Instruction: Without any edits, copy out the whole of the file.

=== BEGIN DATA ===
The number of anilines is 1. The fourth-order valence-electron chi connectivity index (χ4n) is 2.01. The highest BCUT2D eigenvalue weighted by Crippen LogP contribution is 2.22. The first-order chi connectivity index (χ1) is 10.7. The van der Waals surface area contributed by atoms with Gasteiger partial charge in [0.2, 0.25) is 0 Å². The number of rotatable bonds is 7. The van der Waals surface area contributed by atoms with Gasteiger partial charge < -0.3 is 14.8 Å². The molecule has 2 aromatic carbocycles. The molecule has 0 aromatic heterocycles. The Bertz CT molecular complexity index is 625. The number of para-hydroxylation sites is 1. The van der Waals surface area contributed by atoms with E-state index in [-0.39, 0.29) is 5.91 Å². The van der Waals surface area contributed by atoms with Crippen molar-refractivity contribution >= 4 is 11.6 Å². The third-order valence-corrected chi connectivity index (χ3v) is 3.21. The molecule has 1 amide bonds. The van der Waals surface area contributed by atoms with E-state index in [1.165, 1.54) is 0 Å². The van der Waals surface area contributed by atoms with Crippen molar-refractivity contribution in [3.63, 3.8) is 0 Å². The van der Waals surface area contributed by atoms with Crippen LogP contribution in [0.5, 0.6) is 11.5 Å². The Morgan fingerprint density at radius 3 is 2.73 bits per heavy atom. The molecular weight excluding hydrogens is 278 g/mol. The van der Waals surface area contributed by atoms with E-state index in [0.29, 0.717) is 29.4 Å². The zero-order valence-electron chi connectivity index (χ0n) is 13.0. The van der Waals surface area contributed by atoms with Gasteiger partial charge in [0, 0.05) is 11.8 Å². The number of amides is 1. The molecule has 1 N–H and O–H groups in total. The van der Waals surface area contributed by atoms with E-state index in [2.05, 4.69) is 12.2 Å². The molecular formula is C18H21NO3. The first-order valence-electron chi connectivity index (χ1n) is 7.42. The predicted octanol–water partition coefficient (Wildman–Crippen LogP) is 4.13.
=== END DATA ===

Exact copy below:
The number of anilines is 1. The fourth-order valence-electron chi connectivity index (χ4n) is 2.01. The highest BCUT2D eigenvalue weighted by Crippen LogP contribution is 2.22. The first-order chi connectivity index (χ1) is 10.7. The van der Waals surface area contributed by atoms with Gasteiger partial charge in [0.2, 0.25) is 0 Å². The number of rotatable bonds is 7. The van der Waals surface area contributed by atoms with Gasteiger partial charge < -0.3 is 14.8 Å². The molecule has 2 aromatic carbocycles. The molecule has 0 aromatic heterocycles. The Bertz CT molecular complexity index is 625. The number of para-hydroxylation sites is 1. The van der Waals surface area contributed by atoms with E-state index in [-0.39, 0.29) is 5.91 Å². The van der Waals surface area contributed by atoms with Crippen molar-refractivity contribution >= 4 is 11.6 Å². The third-order valence-corrected chi connectivity index (χ3v) is 3.21. The molecule has 1 amide bonds. The van der Waals surface area contributed by atoms with E-state index in [1.165, 1.54) is 0 Å². The van der Waals surface area contributed by atoms with Crippen molar-refractivity contribution in [3.63, 3.8) is 0 Å². The van der Waals surface area contributed by atoms with Crippen LogP contribution in [0.5, 0.6) is 11.5 Å². The Morgan fingerprint density at radius 3 is 2.73 bits per heavy atom. The molecular weight excluding hydrogens is 278 g/mol. The van der Waals surface area contributed by atoms with E-state index in [0.29, 0.717) is 29.4 Å². The zero-order valence-electron chi connectivity index (χ0n) is 13.0. The van der Waals surface area contributed by atoms with Gasteiger partial charge in [0, 0.05) is 11.8 Å². The number of amides is 1. The molecule has 1 N–H and O–H groups in total. The van der Waals surface area contributed by atoms with E-state index in [2.05, 4.69) is 12.2 Å². The molecular formula is C18H21NO3. The first-order valence-electron chi connectivity index (χ1n) is 7.42. The predicted octanol–water partition coefficient (Wildman–Crippen LogP) is 4.13.